will get worse as more transactions require foreign exchange. 

> a local economy can have a currency, and ask the question, "why is On
> value being extracted from our local economy when it is a self-sustaining
> unit"? the idea behind a local currency actually encourages local
> autonomy/sovereignty/independence.

I agree with the concept.  If Michigan doesn't want to inflate its
currency and New Jersey does, they can then do so without interfereing
with each other (or BC and Quebec, for that matter).

But as Ricardo has shown, trade advantages all parties, so autonomy is
actually less efficient.  Nebraska is better suited to wheat, Maine to
cranberries, Michigan to Cherries, and Florida and California to Oranges.
To be "autonomous and independent" in Minnesota makes for very expensive

So although I consider autonomy a virtue, I consider trade a greater
virtue, so local currencies are good only to the extent they promote both,
and with the problems of currency exchange, I don't see how trade is
enhanced by local currencies, but am interested on your thoughts on this
point since you are more familiar with the narrow topic.

> >Having 1000 other currencies would mean that each currency would have a
> >fluctuating value relative to each other (great if you are an
> >arbitrageur), 
> no, this is not a problem, but a solution. as our world markets show,
> it is trivial to convert between currencies and each one acts as a
> check and a balance on the other. if a currency declines in value to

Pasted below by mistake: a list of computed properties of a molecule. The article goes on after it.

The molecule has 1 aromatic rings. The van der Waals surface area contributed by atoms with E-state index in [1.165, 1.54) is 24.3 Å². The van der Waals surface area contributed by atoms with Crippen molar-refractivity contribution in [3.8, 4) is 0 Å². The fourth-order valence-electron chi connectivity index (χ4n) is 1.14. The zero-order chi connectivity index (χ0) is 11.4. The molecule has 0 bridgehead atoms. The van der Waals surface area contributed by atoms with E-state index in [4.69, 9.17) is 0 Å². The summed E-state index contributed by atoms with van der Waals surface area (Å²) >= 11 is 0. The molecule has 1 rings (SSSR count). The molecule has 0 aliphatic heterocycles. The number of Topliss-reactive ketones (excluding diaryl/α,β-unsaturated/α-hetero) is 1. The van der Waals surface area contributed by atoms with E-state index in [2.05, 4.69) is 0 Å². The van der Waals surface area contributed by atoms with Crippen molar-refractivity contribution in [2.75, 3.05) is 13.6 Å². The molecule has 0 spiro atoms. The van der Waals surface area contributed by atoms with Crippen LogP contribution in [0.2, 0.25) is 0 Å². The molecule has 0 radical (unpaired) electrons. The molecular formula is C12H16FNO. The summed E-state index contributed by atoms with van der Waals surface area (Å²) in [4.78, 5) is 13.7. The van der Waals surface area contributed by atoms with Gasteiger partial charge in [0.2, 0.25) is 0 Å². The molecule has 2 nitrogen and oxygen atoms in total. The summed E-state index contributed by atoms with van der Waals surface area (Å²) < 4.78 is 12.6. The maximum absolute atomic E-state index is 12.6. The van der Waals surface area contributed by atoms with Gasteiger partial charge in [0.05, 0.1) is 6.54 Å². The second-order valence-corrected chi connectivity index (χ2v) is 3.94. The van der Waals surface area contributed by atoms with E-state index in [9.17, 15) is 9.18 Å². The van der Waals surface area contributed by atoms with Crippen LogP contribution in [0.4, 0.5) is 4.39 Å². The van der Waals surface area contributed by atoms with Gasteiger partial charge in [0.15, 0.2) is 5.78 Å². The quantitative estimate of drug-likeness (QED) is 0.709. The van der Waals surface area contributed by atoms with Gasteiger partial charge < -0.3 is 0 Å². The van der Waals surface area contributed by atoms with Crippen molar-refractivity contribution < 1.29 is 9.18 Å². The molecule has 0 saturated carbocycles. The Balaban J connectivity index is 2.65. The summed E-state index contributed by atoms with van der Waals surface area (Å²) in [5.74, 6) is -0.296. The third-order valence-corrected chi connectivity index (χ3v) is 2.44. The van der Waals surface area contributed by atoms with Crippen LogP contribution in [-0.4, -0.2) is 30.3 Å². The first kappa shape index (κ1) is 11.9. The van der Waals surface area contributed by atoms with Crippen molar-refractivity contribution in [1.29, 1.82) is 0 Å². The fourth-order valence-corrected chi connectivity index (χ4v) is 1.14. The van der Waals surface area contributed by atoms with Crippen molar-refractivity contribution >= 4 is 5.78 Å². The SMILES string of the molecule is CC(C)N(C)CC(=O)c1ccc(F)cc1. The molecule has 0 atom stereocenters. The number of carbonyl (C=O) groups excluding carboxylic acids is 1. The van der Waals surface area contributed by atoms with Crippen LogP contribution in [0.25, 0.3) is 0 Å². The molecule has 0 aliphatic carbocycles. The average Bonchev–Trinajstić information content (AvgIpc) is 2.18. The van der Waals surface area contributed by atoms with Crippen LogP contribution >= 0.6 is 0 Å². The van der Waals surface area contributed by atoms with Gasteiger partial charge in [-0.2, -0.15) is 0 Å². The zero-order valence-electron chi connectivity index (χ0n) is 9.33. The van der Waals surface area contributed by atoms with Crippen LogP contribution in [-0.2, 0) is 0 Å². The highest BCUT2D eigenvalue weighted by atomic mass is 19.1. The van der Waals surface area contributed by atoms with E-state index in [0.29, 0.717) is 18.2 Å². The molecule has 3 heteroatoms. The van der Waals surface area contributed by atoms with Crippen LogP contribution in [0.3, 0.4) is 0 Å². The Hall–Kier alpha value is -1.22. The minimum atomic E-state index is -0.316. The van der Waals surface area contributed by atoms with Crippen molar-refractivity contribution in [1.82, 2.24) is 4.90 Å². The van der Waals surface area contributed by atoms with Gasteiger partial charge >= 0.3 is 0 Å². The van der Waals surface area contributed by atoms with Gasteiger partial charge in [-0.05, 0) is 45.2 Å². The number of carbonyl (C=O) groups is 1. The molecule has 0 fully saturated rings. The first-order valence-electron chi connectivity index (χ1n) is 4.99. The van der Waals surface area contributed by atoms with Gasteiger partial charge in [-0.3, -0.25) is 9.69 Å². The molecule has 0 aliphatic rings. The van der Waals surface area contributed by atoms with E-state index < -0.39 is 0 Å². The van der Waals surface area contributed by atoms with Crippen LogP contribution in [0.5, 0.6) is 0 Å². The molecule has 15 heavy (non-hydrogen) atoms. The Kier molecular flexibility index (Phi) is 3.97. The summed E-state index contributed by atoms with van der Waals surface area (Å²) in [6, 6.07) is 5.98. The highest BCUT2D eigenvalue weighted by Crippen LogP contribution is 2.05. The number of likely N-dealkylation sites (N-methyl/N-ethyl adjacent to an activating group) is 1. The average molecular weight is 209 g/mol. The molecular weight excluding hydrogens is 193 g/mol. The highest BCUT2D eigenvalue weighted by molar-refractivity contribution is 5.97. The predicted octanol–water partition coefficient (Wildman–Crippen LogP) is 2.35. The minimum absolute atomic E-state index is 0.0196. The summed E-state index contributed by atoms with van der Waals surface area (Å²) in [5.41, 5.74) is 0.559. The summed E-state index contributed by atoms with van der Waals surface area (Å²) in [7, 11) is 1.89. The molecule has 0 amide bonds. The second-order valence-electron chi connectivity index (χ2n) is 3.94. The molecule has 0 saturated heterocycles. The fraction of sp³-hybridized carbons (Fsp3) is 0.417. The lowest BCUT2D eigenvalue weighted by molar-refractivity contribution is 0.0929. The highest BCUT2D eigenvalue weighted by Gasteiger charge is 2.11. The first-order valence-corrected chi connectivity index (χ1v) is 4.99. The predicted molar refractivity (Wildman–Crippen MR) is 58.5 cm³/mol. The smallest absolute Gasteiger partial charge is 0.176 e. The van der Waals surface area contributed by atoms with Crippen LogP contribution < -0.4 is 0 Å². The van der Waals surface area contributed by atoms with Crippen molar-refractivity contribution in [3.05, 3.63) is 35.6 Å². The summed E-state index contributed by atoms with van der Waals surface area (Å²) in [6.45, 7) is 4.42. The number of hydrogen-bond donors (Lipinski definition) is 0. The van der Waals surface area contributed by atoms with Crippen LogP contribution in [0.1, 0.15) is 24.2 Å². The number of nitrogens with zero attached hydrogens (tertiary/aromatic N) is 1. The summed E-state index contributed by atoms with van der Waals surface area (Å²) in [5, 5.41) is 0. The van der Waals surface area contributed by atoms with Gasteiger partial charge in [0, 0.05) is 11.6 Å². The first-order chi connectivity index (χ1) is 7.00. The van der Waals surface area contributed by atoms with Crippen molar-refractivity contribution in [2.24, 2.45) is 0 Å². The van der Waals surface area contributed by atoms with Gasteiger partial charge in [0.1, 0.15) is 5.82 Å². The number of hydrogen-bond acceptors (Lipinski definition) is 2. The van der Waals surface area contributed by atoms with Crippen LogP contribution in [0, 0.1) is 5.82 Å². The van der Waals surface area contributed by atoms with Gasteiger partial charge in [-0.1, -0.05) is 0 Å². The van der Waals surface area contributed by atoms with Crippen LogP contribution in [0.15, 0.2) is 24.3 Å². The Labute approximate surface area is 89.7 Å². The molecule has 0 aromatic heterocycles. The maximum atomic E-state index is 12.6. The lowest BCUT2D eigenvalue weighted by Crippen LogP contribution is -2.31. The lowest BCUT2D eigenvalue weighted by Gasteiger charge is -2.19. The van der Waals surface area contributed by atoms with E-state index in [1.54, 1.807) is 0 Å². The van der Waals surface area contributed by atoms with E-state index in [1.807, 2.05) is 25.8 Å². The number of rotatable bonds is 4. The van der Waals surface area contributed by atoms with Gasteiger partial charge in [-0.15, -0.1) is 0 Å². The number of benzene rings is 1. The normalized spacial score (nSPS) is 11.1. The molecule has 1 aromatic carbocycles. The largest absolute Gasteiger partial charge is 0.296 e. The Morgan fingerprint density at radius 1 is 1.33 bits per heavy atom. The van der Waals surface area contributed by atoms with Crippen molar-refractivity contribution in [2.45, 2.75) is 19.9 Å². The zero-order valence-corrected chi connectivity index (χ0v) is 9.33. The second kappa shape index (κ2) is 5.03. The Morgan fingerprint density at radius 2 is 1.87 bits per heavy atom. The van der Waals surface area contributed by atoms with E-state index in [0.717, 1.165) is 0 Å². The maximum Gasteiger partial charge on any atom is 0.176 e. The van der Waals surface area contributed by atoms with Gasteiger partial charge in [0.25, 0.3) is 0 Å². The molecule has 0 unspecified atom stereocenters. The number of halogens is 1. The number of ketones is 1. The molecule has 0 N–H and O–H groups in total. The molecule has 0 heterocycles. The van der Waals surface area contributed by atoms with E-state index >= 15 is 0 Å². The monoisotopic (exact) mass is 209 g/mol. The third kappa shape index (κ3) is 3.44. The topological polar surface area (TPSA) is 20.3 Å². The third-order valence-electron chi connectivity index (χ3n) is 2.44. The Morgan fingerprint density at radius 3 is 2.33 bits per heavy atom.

> another in the market, I will bet you the country whose currency
> declined is "counterfeiting its own money" via interest rates paid
> on bonds.

Yes, but each currency would then have to be exchanged (at a discount!) 
and that almost every time any transaction occured.  Unless you are
willing to exchange any amount of currency without making any profit on
it, not even to cover expenses or fluctuations in value, this won't work -
it is trivial to convert currency, but it is not without cost.

You can have state and local tyrants who want to manipulate the money
supply.  Power corrupts at whatever level (look for a big municipal bond
crash that dwarfs the S&L crisis - this is one thing the locals can
manipulate to some extent). 

In sum, I have a set of questions:  1. Why would local currencies be any
less subject to manipulation than national currencies which suffer from
inflation and devalutation when the consequences are the same and the
national level can't resist?  2. If they aren't going to set the value
themselves, they will have to fix the value "permanently", since if they
can change the peg, they can manipulate it, but if they fix the value to
X, why won't real X be prefered to the note denominated in X.  3. As
long as they have to pick X, if several localities pick gold as X, then
their currencies then become the same, although having different numbers
(e.g. 31 & change gram notes v.s. 1 troy ounce notes) - why have a dozen
currencies which are merely different numbers representing the same amount
of a commodity (except to manipulate later)?